Influence of ambient plasma noradrenaline on renal haemodynamics in type 1 (insulin-dependent) diabetic patients and healthy subjects

K. Hoogenberg, A. R.J. Girbes, C. A. Stegeman, W. J. Sluiter, W. D. Reitsma, R. P.F. Dullaart

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Abstract

Imbalances in renal vasodilatory and vasoconstrictive mechanisms are responsible for the renal haemodynamic changes observed in Type 1 diabetes mellitus. Animal experiments have shown that noradrenaline (NA) infusion increases the intraglomerular pressure by predominantly efferent arteriolar vasoconstriction. The relationships between ambient plasma NA levels and renal haemodynamics were studied in 18 healthy control subjects (group C); in 17 normoalbuminuric diabetic patients (group D1) (albumin excretion rate (Ualb V) < 20 μg min-1), and in 17 microalbuminuric Type 1 diabetic patients (group D2) (UalbV 20-200 μg min-1), all patients being without overt autonomic neuropathy. Supine glomerular filtration rate (GFR (ml min-1 1.73 m-2)) and effective renal plasma flow (ERPF (ml min-1 1.73 m-2)) were determined over a 2-h period using constant infusions of 125I-iothalamate and 131I-hippuran, respectively. The subjects were studied in the fasting state. The diabetic patients were investigated during near normoglycaemia. Data are given as means and SD. In group D1, GFR and ERPF (126±15 and 538±89, respectively) were elevated as compared with controls (108±15 and 478±73; p<0.01 and p<0.05, respectively). In group D2, GFR (124±25, p<0.05) but not ERPF (515±104) was higher than in the controls. GFR and ERPF were negatively correlated with venous plasma NA in group C (r= -0.61, p<0.005 and r= -0.64, p<0.001, respectively), in group D1 (r= -0.54, p<0.03 and r= -0.63, p<0.005, respectively) and in group D2 (r=0.53, p<0.03 and r = -0.60, p<0.01, respectively). Multiple regression analysis disclosed that diabetes per se, independent from plasma NA, had a positive contribution to GFR. In contrast, ERPF was only related to plasma NA levels. GFR and ERPF are inversely related to venous plasma NA levels, both in healthy and in diabetic subjects, supporting the hypothesis that plasma NA is a vasoconstrictive substance. The independent positive effect of diabetes as a categorial variable on GFR, suggests that concomitant vasodilating mechanisms play a role in the renal haemodynamic alterations in Type 1 diabetes mellitus.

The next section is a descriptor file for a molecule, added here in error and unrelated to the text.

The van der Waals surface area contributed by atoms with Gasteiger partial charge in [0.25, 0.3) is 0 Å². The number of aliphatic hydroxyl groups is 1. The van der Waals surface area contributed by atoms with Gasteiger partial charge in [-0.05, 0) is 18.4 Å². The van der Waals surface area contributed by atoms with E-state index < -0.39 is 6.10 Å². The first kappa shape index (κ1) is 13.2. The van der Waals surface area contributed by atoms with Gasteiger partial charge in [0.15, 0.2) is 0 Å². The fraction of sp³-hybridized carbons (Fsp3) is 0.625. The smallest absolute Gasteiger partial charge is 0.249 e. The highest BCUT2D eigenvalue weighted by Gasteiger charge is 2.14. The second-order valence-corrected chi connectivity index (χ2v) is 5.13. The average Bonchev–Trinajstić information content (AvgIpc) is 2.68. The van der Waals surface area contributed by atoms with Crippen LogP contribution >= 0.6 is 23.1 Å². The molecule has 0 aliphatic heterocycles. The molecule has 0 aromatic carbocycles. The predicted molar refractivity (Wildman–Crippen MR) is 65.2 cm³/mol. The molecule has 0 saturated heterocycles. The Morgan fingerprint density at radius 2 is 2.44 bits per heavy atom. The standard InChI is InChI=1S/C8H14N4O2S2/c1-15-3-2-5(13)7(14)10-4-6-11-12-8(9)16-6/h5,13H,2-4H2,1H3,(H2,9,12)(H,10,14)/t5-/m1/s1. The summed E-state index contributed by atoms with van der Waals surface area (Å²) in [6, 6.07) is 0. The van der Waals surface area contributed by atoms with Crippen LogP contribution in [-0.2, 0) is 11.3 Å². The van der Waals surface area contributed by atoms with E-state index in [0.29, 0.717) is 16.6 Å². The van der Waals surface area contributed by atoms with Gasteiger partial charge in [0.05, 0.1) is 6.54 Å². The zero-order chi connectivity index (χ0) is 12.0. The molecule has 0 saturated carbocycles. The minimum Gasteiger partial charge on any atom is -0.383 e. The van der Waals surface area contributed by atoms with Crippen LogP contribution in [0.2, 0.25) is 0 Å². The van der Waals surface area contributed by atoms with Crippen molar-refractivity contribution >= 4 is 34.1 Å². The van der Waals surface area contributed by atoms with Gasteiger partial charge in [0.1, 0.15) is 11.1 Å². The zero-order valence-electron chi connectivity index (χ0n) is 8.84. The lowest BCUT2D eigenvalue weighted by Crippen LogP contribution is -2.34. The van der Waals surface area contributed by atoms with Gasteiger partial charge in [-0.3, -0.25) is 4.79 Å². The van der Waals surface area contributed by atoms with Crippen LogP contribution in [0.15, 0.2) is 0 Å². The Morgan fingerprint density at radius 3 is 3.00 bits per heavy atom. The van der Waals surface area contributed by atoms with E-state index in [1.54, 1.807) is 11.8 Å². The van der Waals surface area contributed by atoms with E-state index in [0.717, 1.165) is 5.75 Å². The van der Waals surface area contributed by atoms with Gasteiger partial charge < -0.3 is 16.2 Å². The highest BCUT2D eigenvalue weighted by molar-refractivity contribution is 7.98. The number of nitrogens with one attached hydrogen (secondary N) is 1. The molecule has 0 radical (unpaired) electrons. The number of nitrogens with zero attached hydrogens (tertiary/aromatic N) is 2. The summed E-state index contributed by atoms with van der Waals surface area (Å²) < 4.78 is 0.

Original languageEnglish
Pages (from-to)15-22
Number of pages8
JournalScandinavian journal of clinical and laboratory investigation
Volume55
Issue number1
DOIs
Publication statusPublished - 1 Jan 1995

Keywords

  • Effective renal plasma flow
  • Glomerular filtration rate
  • Plasma noradrenaline
  • Type 1 diabetes mellitus

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